A don, Prof. Tunji Iyiola-Tunji, has advocated the adoption and cultivation of flood-resistant seed varieties to curtail harvest losses due to flooding.
Iyiola-Tunji, a fellow at the National Agricultural Extension Research Liaison Services (NAERLS), made the call in an interview with the News Agency of Nigeria (NAN) on Monday in Lagos.
He said the cultivation of flood-resistant seed varieties by local farmers would mitigate losses experienced by farmers during the incidences flooding.
According to him, the country has suffered several losses occasioned by flooding especially from crops that are planted in marshy areas.
“Due to the annual flooding experienced across the country in recent times, the National Cereal Research Institute (NCRI), have developed flood-resistant seeds to curtail harvest losses.
“These seeds can be planted in flood-prone areas and riverbanks without fear of being damaged by the flood,” he added.
“A particular variety of flood-resistant rice can be planted and can withstand floods. After the flood has subsided these crops can bounced back and continue growing”
“Local farmers all over the country have started adopting these seed varieties and have cut down on their losses,” he said.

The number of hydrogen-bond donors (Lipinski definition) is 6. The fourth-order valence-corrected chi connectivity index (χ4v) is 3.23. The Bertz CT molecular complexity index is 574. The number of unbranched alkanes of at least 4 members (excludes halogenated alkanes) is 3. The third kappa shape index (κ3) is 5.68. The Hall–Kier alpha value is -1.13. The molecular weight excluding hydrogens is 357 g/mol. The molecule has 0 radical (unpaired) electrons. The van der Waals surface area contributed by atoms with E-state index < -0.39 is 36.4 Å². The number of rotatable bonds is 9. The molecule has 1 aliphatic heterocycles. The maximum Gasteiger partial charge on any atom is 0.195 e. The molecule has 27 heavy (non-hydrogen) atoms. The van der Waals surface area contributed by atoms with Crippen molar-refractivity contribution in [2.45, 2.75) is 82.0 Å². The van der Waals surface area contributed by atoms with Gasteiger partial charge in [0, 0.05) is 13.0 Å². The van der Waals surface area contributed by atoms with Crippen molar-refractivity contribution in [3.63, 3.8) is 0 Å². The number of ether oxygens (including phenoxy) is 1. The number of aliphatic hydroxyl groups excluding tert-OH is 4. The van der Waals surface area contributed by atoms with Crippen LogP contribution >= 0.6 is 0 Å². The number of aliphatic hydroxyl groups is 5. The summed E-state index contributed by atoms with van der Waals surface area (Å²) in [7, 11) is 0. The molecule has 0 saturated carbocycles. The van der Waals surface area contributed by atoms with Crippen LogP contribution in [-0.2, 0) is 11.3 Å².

Iyiola-Tunji said these flood-resistant varieties were some of the remedies toward preventing crop losses due to flooding.
He also emphasised the importance of promoting the adoption of the flood-resistant seed as it would guarantee food security.
“We need to promote the adoption of the seeds by farmers to cut down on crop losses.
“At NAERLS when we did the assessment of the flood last year, we estimated about N700 billion worth of facilities and crops that were lost.
“One of our recommendations was the promotion of the adoption and cultivation of flood-resistant crops.
“If we can promote these flood-resistant seed varieties and farmers adopt them nationwide, it will reduce the losses encountered in crop cultivation during floods.
“In places like Kogi State, farmers can now plant these seed varieties without fear of crop loss during floods.
“The seed varieties are quite affordable, they are sold in the foundation form. Due to its hybrid nature farmers are not expected to replant from the harvest.
“The farmers must procure the seeds afresh yearly. They are readily available and affordable too,” Iyiola-Tunji said.